Happy 2015! Have you made New year’s resolutions to boost productivity, increase clarity and encourage creativity in your strategy sessions? We at ImageThink find it in our years of experience that graphic recording, and graphic facilitation can bring you real-time benefits, when the technique is used correctly and effectively. Here are some insider tips that we would like to share with you.
1. Out in Front
While it might not be obvious, the most basic factor to ensure that participants get the most value out of having a graphic recorder in the room is locate the graphic recorder and their work surface is in the front of the room, visible to everyone. When ImageThink is in a business meeting, we are not only there to create an accurate summary of the discussion, we are also helping facilitative the group’s thinking and decision making process by orienting their discussion and outcomes with our visuals.
2. See the Big Picture
If you are illustrating a session yourself–whether you are a meeting facilitator, a graphic recorder or a team leader, be sure to step away from your work from time to time, so everyone can see the big picture on the board. It also helps to walk the participants through the graphics, as a way to bring everyone on the same page.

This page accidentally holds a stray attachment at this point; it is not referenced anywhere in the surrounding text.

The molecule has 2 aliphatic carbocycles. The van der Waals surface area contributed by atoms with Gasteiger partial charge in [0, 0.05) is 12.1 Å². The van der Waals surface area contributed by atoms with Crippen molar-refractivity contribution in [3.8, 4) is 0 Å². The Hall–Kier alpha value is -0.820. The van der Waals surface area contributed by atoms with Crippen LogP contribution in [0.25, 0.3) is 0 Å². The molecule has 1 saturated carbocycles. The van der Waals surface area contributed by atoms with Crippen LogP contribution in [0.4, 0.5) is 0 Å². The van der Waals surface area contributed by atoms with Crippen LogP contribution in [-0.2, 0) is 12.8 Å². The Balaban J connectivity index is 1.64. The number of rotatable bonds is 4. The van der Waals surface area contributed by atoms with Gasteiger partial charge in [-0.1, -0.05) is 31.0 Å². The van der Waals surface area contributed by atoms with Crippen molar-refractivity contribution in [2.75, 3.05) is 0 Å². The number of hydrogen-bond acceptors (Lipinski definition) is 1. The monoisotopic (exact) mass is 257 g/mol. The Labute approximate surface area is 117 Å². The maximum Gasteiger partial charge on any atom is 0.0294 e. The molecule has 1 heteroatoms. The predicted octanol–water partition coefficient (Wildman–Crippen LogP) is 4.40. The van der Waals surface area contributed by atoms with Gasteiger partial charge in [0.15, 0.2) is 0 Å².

Depending on the nature of your meeting, sometimes it is extremely helpful to keep other members who are not physically in attendance, involved virtually. With a large audience, a video projection screen that broadcasts the live graphic recording can provide additional impact to the audience. It will also add a dynamic, creative energy to your meeting or conference. When appropriate, sending out a snippet of drawing out to your fans on Twitter, Facebook and Instagram can also bring you pleasant surprises in the world of digital engagement.
4. Not All Visuals Are Created Equal
Creating visual hierarchy is crucial in ensuring that the finished illustration is as legible, effective, and evocative as it can be. Visual hierarchy can be established using a variety of design tools, including color, size, containers, banners, arrows and other creative elements. One effective and simple method is to illustrate the most important points in bold letters and saturated colors, and the supporting points with thinner lines and smaller letters. Another way to think about visual hierarchy is to imagine the content as the front page of the New York Times–which point should be the headline? What should be the image that accompanies it?
5. In the Highlight